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Simple Tips

Whenever I see a picture of something I'd like to "re-create," I cut the picture out and place it in an extra photo album (three photos per page type) for safe keeping until I can get to it. I also use them for the free project ideas I pick up at my local craft stores. That way, I don't have little pieces of paper floating around the house or in my trays of tools, findings, etc. (I also put my tips and tricks sheets in there.)

Simple Tips

This is just a suggestion on how to pick up dropped beads in the carpet. I recently dropped a whole hank of charlottes on the floor. I used my bar of beeswax to pick all of them up in no time at all.

Simple Tips

Before knotting silk thread, tie 1 end around a doorknob. Thread up over top of door, down under bottom, over top again and tie end to a brick that is just barely above the ground but not touching. Let stretch over night. Use double thickness when knotting.

Simple Tips

Feathers can easily be used in necklace and earring designs with small . Place the tip of the feather in the crimp. With your chain-nose pliers, bend the sides of the crimp down so they are flat against the back of the feather. The crimp has a loop at the top and can be attached to an earwire or strung on a necklace with a split ring.

Simple Tips

A great item to use to display or store your hook style earrings is the plastic mesh used by crafters. It can stand alone in a plate holder and they come in many colors.

Simple Tips

To create consistent wire-wrapped loops, mark a spot on the jaw of your round-nose pliers and use it as your guide every time you make a wire-wrapped loop. A permanent marker works great, and it eventually wears off of the metal.

Simple Tips

When looming beads, a sharp needle tip can split the threads and tangle. Use the needle eye first so you never split your threads. Or try dulling the needle tip by gently filing it so it doesn't do this.

Simple Tips

Self-adhesive finger pads, an alternative to thimbles used by tailors and garment designers, work great for beading and wirework, too. The pads stick to your fingertips and serve as a comfortable buffer against pokes from needles and wire.

Simple Tips

If you spill beads, stretch a knee high nylon across the opening of a vacuum hose and secure the nylon with either tape or a rubber band so that there is a little bit hanging loose that will suck up into the vacuum hose end . Then "vacuum" up the beads. Hold the vacuum over a dish when you turn it off and all the beads that were sucked up into the nylon will fall into the dish. Really makes it easy to pick up the beads!

Simple Tips

I use the plastic boxes that business cards come in to store and they stack well.

Simple Tips

Even the most durable beading needles can bend, putting a crimp in seed bead and other intricate beading projects. A pair of chain-nose and nylon-jaw pliers will help extend the life of your beading needles. Grasp the needle at the eye with the chain-nose pliers. Starting below the bend in the needle and gripping firmly, pull the needle through the nylon pliers. Repeat as necessary. With a little manipulation, your needle will be as straight as new.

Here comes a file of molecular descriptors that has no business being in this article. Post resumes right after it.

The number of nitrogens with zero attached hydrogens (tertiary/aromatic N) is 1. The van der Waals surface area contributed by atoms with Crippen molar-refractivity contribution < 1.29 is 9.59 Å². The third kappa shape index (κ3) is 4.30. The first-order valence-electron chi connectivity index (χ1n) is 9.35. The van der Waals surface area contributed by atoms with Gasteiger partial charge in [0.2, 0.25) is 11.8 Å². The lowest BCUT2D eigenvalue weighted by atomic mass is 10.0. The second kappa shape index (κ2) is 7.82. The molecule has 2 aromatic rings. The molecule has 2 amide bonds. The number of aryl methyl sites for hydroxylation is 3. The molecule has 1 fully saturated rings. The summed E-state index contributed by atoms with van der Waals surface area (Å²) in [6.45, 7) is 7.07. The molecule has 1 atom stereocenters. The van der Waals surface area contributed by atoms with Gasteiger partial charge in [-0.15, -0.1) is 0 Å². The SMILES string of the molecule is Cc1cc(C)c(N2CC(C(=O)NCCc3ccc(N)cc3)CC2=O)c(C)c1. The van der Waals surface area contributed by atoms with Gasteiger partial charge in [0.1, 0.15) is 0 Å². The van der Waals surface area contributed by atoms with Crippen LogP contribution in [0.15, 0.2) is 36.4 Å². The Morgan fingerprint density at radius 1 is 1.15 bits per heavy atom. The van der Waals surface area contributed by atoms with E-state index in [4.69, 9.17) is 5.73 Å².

Simple Tips

If you enjoy stringing on beading wire for its strength and flexibility, but want a more professionally finished look than a plain crimp bead, add and to your design. Crimp covers help to disguise the crimp with a rounded cover bead to make it look more like an actual bead, and wire guardians help to hide the wire and protect it from wearing on clasps and findings.

Simple Tips

Take a foot of 20# Fireline®, loop in middle, go through crimp bead, put Powercord® through the loop, then pull back through the crimp bead. Take out Fireline®. Crimp bead.

Simple Tips

When threading needles, instead of bringing the thread to the needle, hold the very tip of the thread between thumb and forefinger and lower the eye of the needle onto the thread. I find this technique much less frustrating.

Simple Tips

Toilet paper rolls are the perfect size for making napkin rings. For Art Clay™ projects, the roll disappears when the clay is fired. For polymer clay projects, simply pull the roll out of the design before firing.

Simple Tips

To keep your wire looking smooth and blemish free, using the right tools is essential. When making wrapped loops, using a pair of round-nose or chain-nose pliers will make nicely rounded shapes that close tightly. For jumprings that close securely and are not bent awkwardly or scratched, use two sets of fine flat-nose pliers. Avoid using non-jewelry pliers that have grooves or teeth, because they will scar and scratch the wire surface when they pinch down. Scratches from pliers can snag clothing and detract from the polished look.

Simple Tips

It is easier to make a symmetrical necklace if you mark the center of the thread or wire first. Then do short sections to match alternating on each side. It is easier to catch and correct a mistake.

Simple Tips

If you're out of beading needles, use a threader dental flosser instead! Make a knot in the loop and voila! :)

Simple Tips

I use over the door shoe organizers with clear pockets to store my beads and focals. They are organized by color to make it easy to find what I am looking for when creating a piece.

Simple Tips

If you like to make your own wire earring hoops, a cheap and sturdy mandrel can be made from the white connectors used for PVC. They come with outside dimensions from 1.25 to 2.75 inches making them perfect earring hoop sizes.
382 Resource(s) Found
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